"This year, there is a lot of stuff that might happen that would be exciting," said Chatfield Mayor Russell Smith at the start of the city's first council meeting of 2014.

He mentioned possible bonding money for the Center for the Arts as being a big deal if it happens.

"There are a lot of things that might change the way Chatfield looks. It's an exciting time," he added, welcoming the council members back.

Veterans memorial

Jerry Baudoin from the Chatfield American Legion Club visited the council with some more information regarding the proposed veterans' memorial in Chatfield City Park. A previous proposal presented to the council had both the old memorial and the flagpole being moved to make room for a new memorial.

Baudoin had spoken with the individual who had erected the current war memorial and had come to the conclusion that moving it would be too difficult.

The new memorial, which will be engraved by Lewiston Monument Company, will be approximately six feet in height and four feet wide. According to Baudoin, the stone will have room for around 550 names dating back to World War II. The Methodist Women's Club is proofreading the names to make sure none appear on the stone that are already on the other war memorial. Baudoin explained the city would have an option of purchasing two companion stones for the engraving of future names.

The VFW and American Legion are also selling pavers for inscribed memorials at $250 each. The pavers would be installed along a walkway leading to the main monument as well as around the monument itself. Two benches will line the walkway and Baudoin said he would be expecting larger businesses or groups to sponsor them.

Several council members asked Baudoin how the companion stones would affect the nearby memorial and cannon. Councilman Paul Novotny said he would want this new memorial to be the only one instead of having to add more stones in the future. He added he wanted to make sure the proposed monument was big enough, but that it was also put in the right place.

Councilman Mike Urban asked if they could be shown what the monument would look like with the companion stones. Baudoin said the company did not have the companion stones yet.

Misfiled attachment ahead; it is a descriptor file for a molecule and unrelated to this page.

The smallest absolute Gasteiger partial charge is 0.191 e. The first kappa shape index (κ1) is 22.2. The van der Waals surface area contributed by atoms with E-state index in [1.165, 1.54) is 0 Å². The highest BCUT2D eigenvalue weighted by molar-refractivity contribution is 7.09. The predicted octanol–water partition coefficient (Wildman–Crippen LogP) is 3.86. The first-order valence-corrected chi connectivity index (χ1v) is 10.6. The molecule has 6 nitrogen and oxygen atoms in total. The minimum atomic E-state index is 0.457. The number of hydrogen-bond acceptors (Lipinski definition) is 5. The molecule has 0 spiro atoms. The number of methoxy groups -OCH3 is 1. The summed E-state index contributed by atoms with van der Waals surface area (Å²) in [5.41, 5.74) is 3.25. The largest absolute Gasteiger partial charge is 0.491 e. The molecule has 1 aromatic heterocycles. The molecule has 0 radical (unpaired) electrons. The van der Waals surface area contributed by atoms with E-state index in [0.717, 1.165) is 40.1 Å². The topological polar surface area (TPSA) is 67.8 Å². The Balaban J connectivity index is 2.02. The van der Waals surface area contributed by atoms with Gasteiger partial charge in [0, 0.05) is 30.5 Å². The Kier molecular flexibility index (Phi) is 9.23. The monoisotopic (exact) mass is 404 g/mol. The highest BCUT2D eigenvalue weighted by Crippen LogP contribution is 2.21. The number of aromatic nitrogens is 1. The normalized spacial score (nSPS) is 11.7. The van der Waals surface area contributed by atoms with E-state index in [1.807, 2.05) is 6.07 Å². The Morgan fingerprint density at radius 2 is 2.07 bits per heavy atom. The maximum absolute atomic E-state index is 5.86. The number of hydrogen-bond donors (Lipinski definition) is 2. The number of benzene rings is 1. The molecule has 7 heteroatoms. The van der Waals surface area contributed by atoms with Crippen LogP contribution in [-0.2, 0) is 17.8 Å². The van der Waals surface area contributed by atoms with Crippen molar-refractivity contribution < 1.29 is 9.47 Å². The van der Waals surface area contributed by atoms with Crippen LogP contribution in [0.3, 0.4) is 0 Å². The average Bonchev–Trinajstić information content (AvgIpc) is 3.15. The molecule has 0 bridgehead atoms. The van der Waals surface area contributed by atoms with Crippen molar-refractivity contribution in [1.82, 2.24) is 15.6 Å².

A discussion took place on how the number of pavers would affect the size of the walkway and where it was placed. Urban said he was on board with the idea, but voiced his reluctance in approving the building of the monument since there seemed to be "a lot of moving parts."

Councilman Robert Pederson asked if the plan could be staked out in the park to give the parks and recreation committee and the council a better idea of what it would look like.

The project, which had been brought up last fall, is expected to be completed by mid-June next summer. Urban asked if the city could wait two weeks, figure out how the monument would fit in the park, and then move forward in having the names engraved on the stone.

Baudoin said the wait would be fine, but told the council that the monument company would start getting very busy with other projects after winter. The council will meet with the Parks and Rec Committee and determine how the monument will fit among the other war memorial and cannon.

Committee reports

Novotny updated the council on what was discussed at the Public Works committee meeting. He explained that the scope of the city's feasibility report for the 2014 street and utility projects hadn't changed, but that some of the cost estimates were determined to be higher than originally planned. Novotny reported the city was going to check the projects' financing again to determine if it can afford to do all the projects in 2014 or be forced to move one into 2015.

Novotny also clarified some confusion surrounding the engineering proposals for the St. Albans Place utility and road improvement project. The city engineer, WSB, and local engineering firm G-Cubed had submitted proposals to the city. Having been confused on how the two proposals compared to each other in work and cost, the council had tabled the issue at its Jan. 30 special meeting to obtain a clearer understanding.

The council received a memo showing an "apples-to-apples" comparison of the two proposals. G-Cubed's proposed cost was $11,500 compared to WSB's $24,600. Novotny explained that if the council were to go with G-Cubed for the St. Albans improvements, that WSB would simply eliminate the St. Albans project from its itemized list of work to be done. The memo also explained that G-Cubed was not interested in competing for the other road and utility projects.

The company had done much of the work in the St. Albans area in years past and so felt it could provide services more efficiently. The council approved G-Cubed to do the work on St. Albans Place.

Tony Lammers, public works director, shared that the sewer jetting project had successfully cleaned 24,773 feet of line. There were three manhole castings and covers replaced. He also said a few water main breaks had occurred, mostly with four-inch diameter mains. "It's that time of year again," he said.

Lammers also reported a new mixing pump was going to be installed in the water tower. He added that two LED lights were going to be installed in downtown to see if they would be an improvement.

In the mayor's report, Smith encouraged members of the public to consider stepping into recently opened committee positions. "It's a great opportunity to see how decisions are made in the city, why they are made, and to help make those decisions," he stated. Those interested can contact Smith or the clerk's office.